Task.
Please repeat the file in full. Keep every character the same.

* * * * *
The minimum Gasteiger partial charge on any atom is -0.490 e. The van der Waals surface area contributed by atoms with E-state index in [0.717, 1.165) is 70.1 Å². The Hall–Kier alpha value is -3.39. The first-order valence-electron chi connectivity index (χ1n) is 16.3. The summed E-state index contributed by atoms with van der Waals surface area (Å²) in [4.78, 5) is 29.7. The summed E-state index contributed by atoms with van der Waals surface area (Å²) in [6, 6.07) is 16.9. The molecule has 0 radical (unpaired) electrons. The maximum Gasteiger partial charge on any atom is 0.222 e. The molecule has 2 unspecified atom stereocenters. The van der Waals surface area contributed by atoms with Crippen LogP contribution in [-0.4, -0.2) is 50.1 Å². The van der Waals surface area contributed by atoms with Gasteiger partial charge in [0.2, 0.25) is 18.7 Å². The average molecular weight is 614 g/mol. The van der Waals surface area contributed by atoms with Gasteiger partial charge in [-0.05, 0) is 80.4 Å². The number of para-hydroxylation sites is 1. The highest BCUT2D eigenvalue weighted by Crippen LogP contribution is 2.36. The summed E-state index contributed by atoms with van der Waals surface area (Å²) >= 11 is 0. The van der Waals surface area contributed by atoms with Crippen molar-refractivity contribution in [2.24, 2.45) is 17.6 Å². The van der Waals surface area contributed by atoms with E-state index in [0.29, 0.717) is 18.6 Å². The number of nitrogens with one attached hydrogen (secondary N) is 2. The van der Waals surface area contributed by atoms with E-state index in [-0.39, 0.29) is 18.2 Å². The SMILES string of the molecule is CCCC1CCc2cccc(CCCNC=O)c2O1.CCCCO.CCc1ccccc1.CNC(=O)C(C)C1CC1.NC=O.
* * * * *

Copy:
The minimum Gasteiger partial charge on any atom is -0.490 e. The van der Waals surface area contributed by atoms with E-state index in [0.717, 1.165) is 70.1 Å². The Hall–Kier alpha value is -3.39. The first-order valence-electron chi connectivity index (χ1n) is 16.3. The summed E-state index contributed by atoms with van der Waals surface area (Å²) in [4.78, 5) is 29.7. The summed E-state index contributed by atoms with van der Waals surface area (Å²) in [6, 6.07) is 16.9. The molecule has 0 radical (unpaired) electrons. The maximum Gasteiger partial charge on any atom is 0.222 e. The molecule has 2 unspecified atom stereocenters. The van der Waals surface area contributed by atoms with Crippen LogP contribution in [-0.4, -0.2) is 50.1 Å². The van der Waals surface area contributed by atoms with Gasteiger partial charge in [0.2, 0.25) is 18.7 Å². The average molecular weight is 614 g/mol. The van der Waals surface area contributed by atoms with Gasteiger partial charge in [-0.05, 0) is 80.4 Å². The number of para-hydroxylation sites is 1. The highest BCUT2D eigenvalue weighted by Crippen LogP contribution is 2.36. The summed E-state index contributed by atoms with van der Waals surface area (Å²) >= 11 is 0. The van der Waals surface area contributed by atoms with Crippen molar-refractivity contribution in [2.24, 2.45) is 17.6 Å². The van der Waals surface area contributed by atoms with E-state index in [0.29, 0.717) is 18.6 Å². The number of nitrogens with one attached hydrogen (secondary N) is 2. The van der Waals surface area contributed by atoms with E-state index in [-0.39, 0.29) is 18.2 Å². The SMILES string of the molecule is CCCC1CCc2cccc(CCCNC=O)c2O1.CCCCO.CCc1ccccc1.CNC(=O)C(C)C1CC1.NC=O.